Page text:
The North German Radio Orchestra conducted by Giuseppe Sinopoli performs this expressive, shimmering neo-impressionism by this poet of serialist composers. Written in 1972 on a commission from the Chicago Symphony Orchestra, Aura for Large Orchestra presents a rich, sensuous, "neo-impressionistic" soundscape.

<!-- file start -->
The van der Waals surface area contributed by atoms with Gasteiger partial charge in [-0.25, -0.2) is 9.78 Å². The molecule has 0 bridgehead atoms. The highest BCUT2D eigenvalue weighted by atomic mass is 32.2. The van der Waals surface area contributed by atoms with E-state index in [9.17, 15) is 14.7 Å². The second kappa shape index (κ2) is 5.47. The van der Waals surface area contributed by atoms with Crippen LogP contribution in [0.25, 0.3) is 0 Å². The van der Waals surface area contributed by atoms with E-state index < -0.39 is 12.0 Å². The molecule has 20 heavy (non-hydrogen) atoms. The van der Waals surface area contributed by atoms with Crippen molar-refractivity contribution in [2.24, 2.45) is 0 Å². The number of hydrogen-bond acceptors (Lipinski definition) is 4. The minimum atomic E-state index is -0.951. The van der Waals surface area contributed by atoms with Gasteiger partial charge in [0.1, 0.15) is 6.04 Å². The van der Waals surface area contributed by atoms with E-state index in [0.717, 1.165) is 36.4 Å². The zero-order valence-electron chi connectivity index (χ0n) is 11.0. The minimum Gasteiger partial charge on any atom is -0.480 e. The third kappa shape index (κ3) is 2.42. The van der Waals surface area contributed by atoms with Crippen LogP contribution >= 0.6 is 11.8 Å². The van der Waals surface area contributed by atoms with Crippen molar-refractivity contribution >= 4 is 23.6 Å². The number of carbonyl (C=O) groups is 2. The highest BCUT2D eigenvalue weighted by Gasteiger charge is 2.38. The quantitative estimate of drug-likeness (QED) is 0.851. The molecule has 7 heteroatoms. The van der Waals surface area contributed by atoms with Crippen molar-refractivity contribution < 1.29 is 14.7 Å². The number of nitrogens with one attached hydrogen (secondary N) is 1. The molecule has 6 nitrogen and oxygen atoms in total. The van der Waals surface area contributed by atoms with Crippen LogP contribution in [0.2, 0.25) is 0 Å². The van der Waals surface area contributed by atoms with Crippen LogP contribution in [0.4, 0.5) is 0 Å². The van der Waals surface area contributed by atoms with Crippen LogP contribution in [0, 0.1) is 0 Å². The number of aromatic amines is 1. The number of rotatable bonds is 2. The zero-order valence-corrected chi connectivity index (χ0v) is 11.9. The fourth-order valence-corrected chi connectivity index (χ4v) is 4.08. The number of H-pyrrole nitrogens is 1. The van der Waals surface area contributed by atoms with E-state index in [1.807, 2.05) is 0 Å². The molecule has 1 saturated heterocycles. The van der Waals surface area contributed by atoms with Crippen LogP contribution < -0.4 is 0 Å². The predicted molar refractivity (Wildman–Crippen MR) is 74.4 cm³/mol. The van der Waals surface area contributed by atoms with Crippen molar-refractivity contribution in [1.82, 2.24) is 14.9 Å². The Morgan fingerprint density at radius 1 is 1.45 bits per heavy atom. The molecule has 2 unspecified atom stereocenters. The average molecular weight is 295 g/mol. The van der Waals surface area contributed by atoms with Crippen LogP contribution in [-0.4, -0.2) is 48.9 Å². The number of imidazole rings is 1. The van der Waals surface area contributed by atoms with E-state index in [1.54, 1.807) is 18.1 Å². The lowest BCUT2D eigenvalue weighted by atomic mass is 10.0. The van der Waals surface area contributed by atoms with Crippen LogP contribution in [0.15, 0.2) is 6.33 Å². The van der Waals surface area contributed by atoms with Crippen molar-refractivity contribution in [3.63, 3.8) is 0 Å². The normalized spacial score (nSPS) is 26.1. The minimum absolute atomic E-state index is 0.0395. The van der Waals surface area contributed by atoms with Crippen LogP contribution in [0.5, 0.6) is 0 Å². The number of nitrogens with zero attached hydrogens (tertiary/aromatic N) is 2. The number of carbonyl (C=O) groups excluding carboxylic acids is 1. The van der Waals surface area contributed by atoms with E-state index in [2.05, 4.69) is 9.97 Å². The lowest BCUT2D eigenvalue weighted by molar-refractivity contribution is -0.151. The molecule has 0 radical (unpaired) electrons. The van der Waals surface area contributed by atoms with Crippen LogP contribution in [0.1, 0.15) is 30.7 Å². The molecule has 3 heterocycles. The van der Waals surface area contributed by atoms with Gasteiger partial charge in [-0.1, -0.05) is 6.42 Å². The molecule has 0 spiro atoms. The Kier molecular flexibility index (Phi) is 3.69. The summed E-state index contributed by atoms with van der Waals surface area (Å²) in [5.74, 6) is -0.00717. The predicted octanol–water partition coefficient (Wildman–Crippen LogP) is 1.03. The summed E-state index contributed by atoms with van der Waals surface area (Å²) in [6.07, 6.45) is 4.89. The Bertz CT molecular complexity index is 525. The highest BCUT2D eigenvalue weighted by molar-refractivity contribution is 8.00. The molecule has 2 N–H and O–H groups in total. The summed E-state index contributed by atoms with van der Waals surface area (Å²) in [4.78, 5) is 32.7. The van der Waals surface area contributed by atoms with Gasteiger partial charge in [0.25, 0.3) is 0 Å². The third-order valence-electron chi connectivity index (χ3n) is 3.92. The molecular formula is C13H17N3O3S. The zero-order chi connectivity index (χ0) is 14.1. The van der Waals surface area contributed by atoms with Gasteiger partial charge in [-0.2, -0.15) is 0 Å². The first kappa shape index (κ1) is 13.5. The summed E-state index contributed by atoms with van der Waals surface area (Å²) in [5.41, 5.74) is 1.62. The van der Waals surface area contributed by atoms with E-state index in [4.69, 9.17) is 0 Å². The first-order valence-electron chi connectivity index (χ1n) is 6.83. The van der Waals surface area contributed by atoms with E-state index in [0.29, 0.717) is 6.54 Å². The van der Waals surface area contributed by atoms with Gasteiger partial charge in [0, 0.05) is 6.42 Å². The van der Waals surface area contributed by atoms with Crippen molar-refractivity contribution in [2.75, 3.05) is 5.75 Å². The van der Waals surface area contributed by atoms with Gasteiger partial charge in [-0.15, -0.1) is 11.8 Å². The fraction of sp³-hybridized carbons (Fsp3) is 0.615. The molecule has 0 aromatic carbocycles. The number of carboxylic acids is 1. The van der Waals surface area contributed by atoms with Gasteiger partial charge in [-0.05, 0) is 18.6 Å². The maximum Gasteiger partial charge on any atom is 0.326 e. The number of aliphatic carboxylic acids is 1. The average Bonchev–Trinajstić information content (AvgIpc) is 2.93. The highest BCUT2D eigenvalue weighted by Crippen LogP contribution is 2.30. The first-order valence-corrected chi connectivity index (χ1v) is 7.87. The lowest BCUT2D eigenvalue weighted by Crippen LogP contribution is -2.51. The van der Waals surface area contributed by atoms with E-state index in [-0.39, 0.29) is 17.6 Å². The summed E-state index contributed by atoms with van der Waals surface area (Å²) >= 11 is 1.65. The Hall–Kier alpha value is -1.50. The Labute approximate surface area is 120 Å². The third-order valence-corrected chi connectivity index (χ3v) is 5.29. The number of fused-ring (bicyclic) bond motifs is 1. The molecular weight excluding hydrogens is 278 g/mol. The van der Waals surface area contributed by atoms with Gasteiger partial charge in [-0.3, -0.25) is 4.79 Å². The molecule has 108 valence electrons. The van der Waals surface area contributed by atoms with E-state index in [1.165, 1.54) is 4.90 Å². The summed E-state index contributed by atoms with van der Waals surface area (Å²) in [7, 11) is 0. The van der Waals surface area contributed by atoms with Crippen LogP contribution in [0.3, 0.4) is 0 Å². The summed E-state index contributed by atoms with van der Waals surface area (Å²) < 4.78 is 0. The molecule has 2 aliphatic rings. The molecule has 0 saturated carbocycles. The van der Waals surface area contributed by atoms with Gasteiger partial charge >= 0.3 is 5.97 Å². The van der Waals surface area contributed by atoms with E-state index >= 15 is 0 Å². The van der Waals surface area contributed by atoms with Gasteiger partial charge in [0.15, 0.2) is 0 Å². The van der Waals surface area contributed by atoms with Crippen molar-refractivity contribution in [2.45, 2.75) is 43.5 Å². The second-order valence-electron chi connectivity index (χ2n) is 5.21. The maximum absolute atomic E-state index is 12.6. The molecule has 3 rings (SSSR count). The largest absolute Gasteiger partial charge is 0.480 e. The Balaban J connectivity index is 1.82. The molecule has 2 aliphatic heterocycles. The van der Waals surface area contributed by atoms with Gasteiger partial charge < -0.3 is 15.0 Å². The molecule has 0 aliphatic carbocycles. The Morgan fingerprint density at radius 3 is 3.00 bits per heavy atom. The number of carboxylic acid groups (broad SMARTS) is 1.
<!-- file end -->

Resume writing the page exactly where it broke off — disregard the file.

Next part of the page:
The score is a skillful combination of fully notated composition and "aleatoric" sections with only the pitches notated. Composed in 1972, Biogramma is a three-part work for large orchestra that seems to breathe between phrases or gestures by notated pauses, caesuras, and momentary swells up and down in volume. Composed in 1969, in Quadrivium (Crossroads) for Four Percussionists and Four Orchestral Groups, the conductor stands at a crossroads as it were, continually selecting details that make up the progression of the music, the sound complexes, the entries of the groups. Each of the solo percussionists has a vast array of tuned and non-pitched percussion instruments, and each percussionist is associated with an orchestral group made up of the usual groups of woodwinds, strings and brass. The distribution of the instruments is guided by the traditional Venetian concept of the imitative polychoral or echoing style of Baroque composers such as the Gabrielis. Many fascinating and colorful timbres from the transparent to the overpowering are the result. And, of course, the combinations of the given material are different for every performance.